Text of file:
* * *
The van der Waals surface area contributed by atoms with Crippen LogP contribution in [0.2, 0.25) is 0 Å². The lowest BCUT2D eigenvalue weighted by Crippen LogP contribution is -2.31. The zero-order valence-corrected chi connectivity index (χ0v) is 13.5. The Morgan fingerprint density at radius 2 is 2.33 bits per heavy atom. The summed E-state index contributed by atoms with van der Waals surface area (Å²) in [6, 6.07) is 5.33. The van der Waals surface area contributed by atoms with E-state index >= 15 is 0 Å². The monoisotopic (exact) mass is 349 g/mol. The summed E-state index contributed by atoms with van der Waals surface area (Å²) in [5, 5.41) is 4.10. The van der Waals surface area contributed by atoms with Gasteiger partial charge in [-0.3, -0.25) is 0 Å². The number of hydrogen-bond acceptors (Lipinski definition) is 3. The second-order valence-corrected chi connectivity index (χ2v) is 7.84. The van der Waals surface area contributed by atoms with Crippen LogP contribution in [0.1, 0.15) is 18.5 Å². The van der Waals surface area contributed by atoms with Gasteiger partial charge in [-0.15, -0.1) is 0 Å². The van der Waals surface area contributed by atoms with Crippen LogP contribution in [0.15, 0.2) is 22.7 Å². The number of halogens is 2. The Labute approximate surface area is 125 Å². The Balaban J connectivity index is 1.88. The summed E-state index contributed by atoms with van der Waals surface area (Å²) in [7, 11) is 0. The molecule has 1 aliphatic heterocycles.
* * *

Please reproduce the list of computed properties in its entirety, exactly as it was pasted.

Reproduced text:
The van der Waals surface area contributed by atoms with Crippen LogP contribution in [0.2, 0.25) is 0 Å². The lowest BCUT2D eigenvalue weighted by Crippen LogP contribution is -2.31. The zero-order valence-corrected chi connectivity index (χ0v) is 13.5. The Morgan fingerprint density at radius 2 is 2.33 bits per heavy atom. The summed E-state index contributed by atoms with van der Waals surface area (Å²) in [6, 6.07) is 5.33. The van der Waals surface area contributed by atoms with E-state index >= 15 is 0 Å². The monoisotopic (exact) mass is 349 g/mol. The summed E-state index contributed by atoms with van der Waals surface area (Å²) in [5, 5.41) is 4.10. The van der Waals surface area contributed by atoms with Gasteiger partial charge in [-0.3, -0.25) is 0 Å². The number of hydrogen-bond acceptors (Lipinski definition) is 3. The second-order valence-corrected chi connectivity index (χ2v) is 7.84. The van der Waals surface area contributed by atoms with Crippen LogP contribution in [0.1, 0.15) is 18.5 Å². The van der Waals surface area contributed by atoms with Gasteiger partial charge in [-0.15, -0.1) is 0 Å². The van der Waals surface area contributed by atoms with Crippen LogP contribution in [0.15, 0.2) is 22.7 Å². The number of halogens is 2. The Labute approximate surface area is 125 Å². The Balaban J connectivity index is 1.88. The summed E-state index contributed by atoms with van der Waals surface area (Å²) in [7, 11) is 0. The molecule has 1 aliphatic heterocycles.